The 5th Circuit Court of Appeals recently decided Whole Woman’s Heath v. Cole. The ruling upholds most of a new Texas abortion law, HB 2, passed by the Texas legislature in 2013. The bill would require abortion facilities to maintain the same staffing and building standards as surgical centers, would defund medical abortions, and would require (with one exception) that abortion doctors have admitting privileges at hospitals within thirty miles of their clinics. Unless some other action is taken, the law will take effect within a month. Elizabeth Nash and Dr. Joe Pojman offer pro and con assessments of the bill in this report.
Dr. Joe Pojman notes that the Supreme Court has made it impossible for states to ban most abortions. However, states can assure that abortions are not done in “a way that puts the health and safety of women at risk.” Pojman says that the point of HB 2 is to raise the level of care provided by abortion clinics. There are ambulatory surgical centers at the abortion clinics in the largest cities in Texas. If HB 2 takes effect, other states may try to copy its provisions.
Pojman dismisses charges that HB 2 limits women’s constitutional rights. He says that a woman considering an abortion should not be offered anything less than the level of care available at ambulatory surgical centers. He also does not believe that the law will have a pronounced effect in limiting the availability of abortion services. Compliance with the new standards may raise the costs for some providers, particularly those who need to build new facilities. Pojman says that dilation and curettage are the most commonly performed abortion procedures in Texas and that these are the same ones used for a woman who miscarries. He opines that abortion clinics performing D&C procedures should have the same standards of cleanliness as a surgical center.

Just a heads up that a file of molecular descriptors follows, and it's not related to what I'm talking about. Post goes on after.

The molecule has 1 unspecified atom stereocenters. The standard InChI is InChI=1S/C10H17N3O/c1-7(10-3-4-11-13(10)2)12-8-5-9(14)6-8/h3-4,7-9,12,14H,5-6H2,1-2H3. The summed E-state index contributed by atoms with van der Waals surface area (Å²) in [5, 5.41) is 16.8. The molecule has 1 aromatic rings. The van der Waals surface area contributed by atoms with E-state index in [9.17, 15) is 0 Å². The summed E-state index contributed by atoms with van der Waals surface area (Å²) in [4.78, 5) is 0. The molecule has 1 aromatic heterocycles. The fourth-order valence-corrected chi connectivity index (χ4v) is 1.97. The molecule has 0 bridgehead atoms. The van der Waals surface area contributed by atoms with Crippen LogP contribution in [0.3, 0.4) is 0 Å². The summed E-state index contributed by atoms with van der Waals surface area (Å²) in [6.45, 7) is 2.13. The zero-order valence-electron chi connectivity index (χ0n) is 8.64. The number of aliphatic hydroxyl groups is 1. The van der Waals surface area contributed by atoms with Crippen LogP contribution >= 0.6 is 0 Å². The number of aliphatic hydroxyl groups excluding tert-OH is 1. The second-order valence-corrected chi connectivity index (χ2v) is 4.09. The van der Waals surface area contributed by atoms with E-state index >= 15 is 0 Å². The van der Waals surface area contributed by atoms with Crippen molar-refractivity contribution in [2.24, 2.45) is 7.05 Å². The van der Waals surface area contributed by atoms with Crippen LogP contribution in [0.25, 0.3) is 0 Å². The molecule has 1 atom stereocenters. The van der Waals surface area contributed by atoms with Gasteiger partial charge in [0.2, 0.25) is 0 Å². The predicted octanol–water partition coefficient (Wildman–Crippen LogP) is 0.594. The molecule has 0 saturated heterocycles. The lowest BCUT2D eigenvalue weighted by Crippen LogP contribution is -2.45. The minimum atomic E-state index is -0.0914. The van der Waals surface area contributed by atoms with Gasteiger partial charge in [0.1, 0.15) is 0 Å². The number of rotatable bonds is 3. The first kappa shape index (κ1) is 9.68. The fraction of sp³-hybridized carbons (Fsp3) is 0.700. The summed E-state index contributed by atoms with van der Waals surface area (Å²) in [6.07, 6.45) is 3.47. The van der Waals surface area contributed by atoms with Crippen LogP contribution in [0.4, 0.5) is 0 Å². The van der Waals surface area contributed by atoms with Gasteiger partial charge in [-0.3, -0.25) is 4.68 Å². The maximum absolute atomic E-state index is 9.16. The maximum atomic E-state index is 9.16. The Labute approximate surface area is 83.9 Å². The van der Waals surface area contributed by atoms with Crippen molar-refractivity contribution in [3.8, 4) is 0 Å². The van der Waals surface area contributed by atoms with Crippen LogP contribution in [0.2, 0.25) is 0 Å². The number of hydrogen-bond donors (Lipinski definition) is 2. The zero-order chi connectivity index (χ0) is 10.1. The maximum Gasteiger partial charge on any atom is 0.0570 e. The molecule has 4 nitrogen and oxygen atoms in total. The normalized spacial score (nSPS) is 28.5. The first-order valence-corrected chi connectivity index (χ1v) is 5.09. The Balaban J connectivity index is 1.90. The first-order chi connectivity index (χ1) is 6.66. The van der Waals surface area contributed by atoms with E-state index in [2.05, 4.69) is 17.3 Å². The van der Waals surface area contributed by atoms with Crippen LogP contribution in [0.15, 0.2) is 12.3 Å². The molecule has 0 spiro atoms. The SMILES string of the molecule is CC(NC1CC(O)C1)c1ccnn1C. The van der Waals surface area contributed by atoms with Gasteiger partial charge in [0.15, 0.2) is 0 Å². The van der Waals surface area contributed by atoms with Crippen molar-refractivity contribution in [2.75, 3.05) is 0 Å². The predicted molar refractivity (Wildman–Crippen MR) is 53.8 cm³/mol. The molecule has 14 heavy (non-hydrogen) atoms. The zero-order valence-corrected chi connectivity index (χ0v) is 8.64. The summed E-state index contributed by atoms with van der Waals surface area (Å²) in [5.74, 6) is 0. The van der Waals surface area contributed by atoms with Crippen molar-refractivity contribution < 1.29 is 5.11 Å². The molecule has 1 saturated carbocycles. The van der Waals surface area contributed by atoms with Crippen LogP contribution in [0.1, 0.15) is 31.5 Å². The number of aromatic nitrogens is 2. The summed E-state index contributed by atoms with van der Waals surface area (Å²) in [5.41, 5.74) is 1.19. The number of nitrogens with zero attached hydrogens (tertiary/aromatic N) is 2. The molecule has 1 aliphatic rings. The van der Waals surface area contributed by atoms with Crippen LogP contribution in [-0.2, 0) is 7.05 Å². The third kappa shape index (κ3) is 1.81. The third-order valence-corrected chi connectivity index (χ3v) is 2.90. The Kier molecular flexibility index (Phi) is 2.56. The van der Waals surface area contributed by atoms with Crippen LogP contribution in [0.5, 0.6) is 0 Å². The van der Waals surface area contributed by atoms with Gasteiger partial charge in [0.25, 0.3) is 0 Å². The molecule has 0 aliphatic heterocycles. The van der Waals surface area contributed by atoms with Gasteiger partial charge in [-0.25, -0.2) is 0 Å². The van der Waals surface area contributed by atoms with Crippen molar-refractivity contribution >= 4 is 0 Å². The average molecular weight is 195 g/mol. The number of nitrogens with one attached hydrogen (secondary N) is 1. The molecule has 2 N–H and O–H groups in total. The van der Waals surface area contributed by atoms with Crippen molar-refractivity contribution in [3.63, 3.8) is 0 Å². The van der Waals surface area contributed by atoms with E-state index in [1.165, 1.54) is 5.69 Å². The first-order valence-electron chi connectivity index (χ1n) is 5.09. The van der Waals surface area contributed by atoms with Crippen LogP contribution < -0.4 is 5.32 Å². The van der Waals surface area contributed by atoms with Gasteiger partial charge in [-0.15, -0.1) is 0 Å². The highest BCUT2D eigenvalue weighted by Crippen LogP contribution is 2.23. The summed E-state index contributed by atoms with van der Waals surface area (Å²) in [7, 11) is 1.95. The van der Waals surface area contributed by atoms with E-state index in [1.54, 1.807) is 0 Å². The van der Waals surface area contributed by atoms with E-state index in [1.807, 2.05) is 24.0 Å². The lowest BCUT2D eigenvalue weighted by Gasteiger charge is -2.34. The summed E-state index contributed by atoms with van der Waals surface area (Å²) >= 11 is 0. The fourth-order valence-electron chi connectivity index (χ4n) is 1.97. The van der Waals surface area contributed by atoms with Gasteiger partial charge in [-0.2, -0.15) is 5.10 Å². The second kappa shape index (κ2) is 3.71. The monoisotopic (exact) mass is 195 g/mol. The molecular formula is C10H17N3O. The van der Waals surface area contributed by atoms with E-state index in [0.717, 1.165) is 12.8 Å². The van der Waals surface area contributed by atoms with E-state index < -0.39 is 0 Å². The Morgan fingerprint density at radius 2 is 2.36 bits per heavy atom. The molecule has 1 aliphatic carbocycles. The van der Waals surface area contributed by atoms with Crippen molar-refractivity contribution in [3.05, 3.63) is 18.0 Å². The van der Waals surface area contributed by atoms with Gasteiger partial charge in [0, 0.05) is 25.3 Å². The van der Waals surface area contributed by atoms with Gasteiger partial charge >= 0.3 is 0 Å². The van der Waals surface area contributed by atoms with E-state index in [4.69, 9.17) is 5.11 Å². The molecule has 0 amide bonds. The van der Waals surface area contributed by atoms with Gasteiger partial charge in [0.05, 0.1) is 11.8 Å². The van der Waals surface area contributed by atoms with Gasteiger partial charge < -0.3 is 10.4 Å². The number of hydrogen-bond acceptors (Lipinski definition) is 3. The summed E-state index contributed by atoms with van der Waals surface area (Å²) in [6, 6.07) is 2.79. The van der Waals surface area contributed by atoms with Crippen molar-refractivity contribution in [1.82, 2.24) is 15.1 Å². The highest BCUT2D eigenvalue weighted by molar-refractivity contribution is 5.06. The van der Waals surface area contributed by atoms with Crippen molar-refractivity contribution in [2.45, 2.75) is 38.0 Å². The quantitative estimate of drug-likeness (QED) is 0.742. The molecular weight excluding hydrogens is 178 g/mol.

States can shape abortion procedures notwithstanding the rulings of the Supreme Court, Pojman says. Texas and other states have passed laws requiring that women be provided with information and, if they wish, to see sonogram images of their fetus. Texas recently passed legislation requiring clinic staff and volunteers to be able to identify women who may be victims of sex trafficking.
Elizabeth Nash believes that “Texas has really become emblematic of what’s happening across the country.” HB 2 adopted a number of restrictions all at the same time. The bill has restrictions on clinics, restrictions on medical abortions, a requirement that doctors have admitting privileges at hospitals, and setting a twenty-week limit after the date of fertilization for abortions. Nash says that many states are adopting similar laws. “Between 2011 and now, we’ve seen over 260 abortion restrictions become law in 31 states.”
As to the claim that HB 2 will improve abortion safety, Nash responds that Texas clinics have provided safe abortions for years. Nash suggests that, given the safety record in Texas, the only apparent reason for adopting the new restrictions is to reduce the number of clinics. Less than .05% of abortion patients require hospital care after their abortion procedures. The new law will merely close clinics and restrict access.
Nash says that it is “a very real concern” that the new law will increase the business costs for Texas abortion clinics, and thus the cost of abortions. Many patients are low-income women who have no insurance to help pay for the procedures. A clinic that has to spend $400,000 to remodel or $1 million to rebuild will have to deal with those costs somehow.
Nash believes that states can shape the abortion law in spite of conflicting political ideologies. There are issues on which everyone can agree, given that the Supreme Court has ruled out the banning of abortions by state legislatures. About half of pregnancies are unintended, so perhaps a place to start would be to reduce that number.
The clinics have requested a stay on the implementation of the law to seek Supreme Court review.
Elizabeth Nash is the Senior State Issues Associate in the Guttmacher Institute’s Washington DC office. She coordinates the efforts of the state team, which analyzes legislative, regulatory and judicial actions on reproductive health issues and develops Guttmacher’s monthly State Policies in Brief series and update of state policy developments. Dr. Joe Pojman is the Executive Director of the Texas Alliance for Life, a statewide pro-life organization based in Austin. He is frequently asked to write and speak on pro-life issues and has done numerous interviews for print, radio, and TV media, including Fox News, CNN, ABC News, New York Times, Christian Science Monitor, and many broadcast news outlets around Texas. The Legal Broadcast Network is a featured network of the Sequence Media Group.